PDL Abstract

Persistent, Protected and Cached: Building Blocks for Main Memory Data Stores

Carnegie Mellon University Parallel Data Lab Technical Report CMU-PDL-11-114v2, Nov 2012. Supersedes CMU-PDL-11-114, Dec. 2011.

Iulian Moraru1, David G. Andersen1, Michael Kaminsky2,
Nathan Binkert3*, Niraj Tolia3*, Reinhard Munz1*,Parthasarathy Ranganathan3

1 Carnegie Mellon University
2 Intel Labs
3 HP Labs
*Work done while the author was at the specified institution.

This paper looks at systems design for consistent, durable, and safe memory management for future byte-addressable non-volatile (NV) memory. Specifically, we focus on how application-level interfaces need to change to accomodate this memory on the main memory bus and propose (1) a new NV-memory-aware memory allocator that incorporates wear leveling optimizations and stronger robustness to avoid data corruption—NVMalloc, (2) a new low-overhead mechanism for containing erroneous writes using an asynchronous implementation of mprotect, and (3) a new application interface to track and enforce update consistency at the processor cache level using cache line counters. Our proposed optimizations are designed holistically across the application, OS, and hardware layers.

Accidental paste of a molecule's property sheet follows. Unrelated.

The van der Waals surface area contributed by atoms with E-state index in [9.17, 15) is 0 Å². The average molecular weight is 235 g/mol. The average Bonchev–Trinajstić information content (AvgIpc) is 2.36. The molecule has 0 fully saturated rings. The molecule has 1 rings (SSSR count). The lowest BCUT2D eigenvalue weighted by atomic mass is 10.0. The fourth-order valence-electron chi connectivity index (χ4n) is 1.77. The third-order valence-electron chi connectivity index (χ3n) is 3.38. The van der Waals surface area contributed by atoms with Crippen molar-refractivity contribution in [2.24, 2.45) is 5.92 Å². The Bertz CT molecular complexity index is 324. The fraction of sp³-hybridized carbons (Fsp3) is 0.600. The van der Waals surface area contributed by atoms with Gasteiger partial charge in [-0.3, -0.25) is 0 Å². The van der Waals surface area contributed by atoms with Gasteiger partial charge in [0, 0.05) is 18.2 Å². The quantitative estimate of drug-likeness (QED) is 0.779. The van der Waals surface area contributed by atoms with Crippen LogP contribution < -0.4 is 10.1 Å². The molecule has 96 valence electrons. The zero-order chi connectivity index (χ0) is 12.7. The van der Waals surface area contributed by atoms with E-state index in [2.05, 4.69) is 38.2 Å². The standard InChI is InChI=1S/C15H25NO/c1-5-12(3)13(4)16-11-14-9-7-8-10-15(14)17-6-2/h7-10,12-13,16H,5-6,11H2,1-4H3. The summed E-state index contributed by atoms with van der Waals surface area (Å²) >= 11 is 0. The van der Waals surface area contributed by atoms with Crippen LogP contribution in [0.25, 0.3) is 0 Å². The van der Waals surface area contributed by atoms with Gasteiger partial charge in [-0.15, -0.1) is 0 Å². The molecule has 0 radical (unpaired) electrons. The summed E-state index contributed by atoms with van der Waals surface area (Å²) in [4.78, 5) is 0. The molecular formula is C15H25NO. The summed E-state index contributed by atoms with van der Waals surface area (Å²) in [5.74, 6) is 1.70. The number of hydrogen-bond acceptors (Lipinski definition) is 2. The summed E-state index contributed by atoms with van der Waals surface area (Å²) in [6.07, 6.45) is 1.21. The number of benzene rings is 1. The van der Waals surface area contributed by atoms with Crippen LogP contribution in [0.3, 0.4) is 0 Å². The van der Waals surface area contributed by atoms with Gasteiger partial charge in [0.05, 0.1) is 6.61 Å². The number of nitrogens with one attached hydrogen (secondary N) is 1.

We implement our optimizations and evaluate their benefits for realistic scenarios (including a simulation study of the hardware changes). Across three different evaluations—a stress microbenchmark, an in-memory B+ tree, and Memcached—our proposed memory allocator achieves better write distribution and robustness than existing allocators, with low fragmentation and overhead. Similarly, our evaluation shows that our interfaces for asynchronous memory protection and cache-level update consistency can achieve significant improvements in throughput compared to conservative approaches to enforcing safety, and competitive to designs with no support for improved safety.

Compared to prior work, our paper is, to the best of our knowledge, the first to propose a general-purpose and flexible approach to rethinking the interfaces across the application, OS, and hardware layers for future high performance NV memory systems.


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